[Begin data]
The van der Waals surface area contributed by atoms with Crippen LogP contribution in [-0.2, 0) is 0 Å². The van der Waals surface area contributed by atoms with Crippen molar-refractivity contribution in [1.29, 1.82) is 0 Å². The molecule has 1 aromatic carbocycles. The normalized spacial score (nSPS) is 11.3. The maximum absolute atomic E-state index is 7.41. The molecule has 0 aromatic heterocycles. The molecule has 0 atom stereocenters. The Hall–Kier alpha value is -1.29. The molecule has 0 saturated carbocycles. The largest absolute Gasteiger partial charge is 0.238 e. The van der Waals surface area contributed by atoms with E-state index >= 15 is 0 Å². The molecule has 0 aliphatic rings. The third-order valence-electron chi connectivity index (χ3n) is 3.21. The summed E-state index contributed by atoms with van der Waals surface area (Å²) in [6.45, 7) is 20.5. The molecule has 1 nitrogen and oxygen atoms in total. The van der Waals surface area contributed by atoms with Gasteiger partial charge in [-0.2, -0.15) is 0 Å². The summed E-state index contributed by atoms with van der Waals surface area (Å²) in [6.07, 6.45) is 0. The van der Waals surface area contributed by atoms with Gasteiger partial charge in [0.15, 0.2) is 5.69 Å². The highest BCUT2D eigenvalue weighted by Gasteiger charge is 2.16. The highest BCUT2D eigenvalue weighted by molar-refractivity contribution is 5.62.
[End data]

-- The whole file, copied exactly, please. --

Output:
The van der Waals surface area contributed by atoms with Crippen LogP contribution in [-0.2, 0) is 0 Å². The van der Waals surface area contributed by atoms with Crippen molar-refractivity contribution in [1.29, 1.82) is 0 Å². The molecule has 1 aromatic carbocycles. The normalized spacial score (nSPS) is 11.3. The maximum absolute atomic E-state index is 7.41. The molecule has 0 aromatic heterocycles. The molecule has 0 atom stereocenters. The Hall–Kier alpha value is -1.29. The molecule has 0 saturated carbocycles. The largest absolute Gasteiger partial charge is 0.238 e. The van der Waals surface area contributed by atoms with E-state index >= 15 is 0 Å². The molecule has 0 aliphatic rings. The third-order valence-electron chi connectivity index (χ3n) is 3.21. The summed E-state index contributed by atoms with van der Waals surface area (Å²) in [6.45, 7) is 20.5. The molecule has 1 nitrogen and oxygen atoms in total. The van der Waals surface area contributed by atoms with Gasteiger partial charge in [-0.2, -0.15) is 0 Å². The summed E-state index contributed by atoms with van der Waals surface area (Å²) in [6.07, 6.45) is 0. The van der Waals surface area contributed by atoms with Gasteiger partial charge in [0.15, 0.2) is 5.69 Å². The highest BCUT2D eigenvalue weighted by Gasteiger charge is 2.16. The highest BCUT2D eigenvalue weighted by molar-refractivity contribution is 5.62.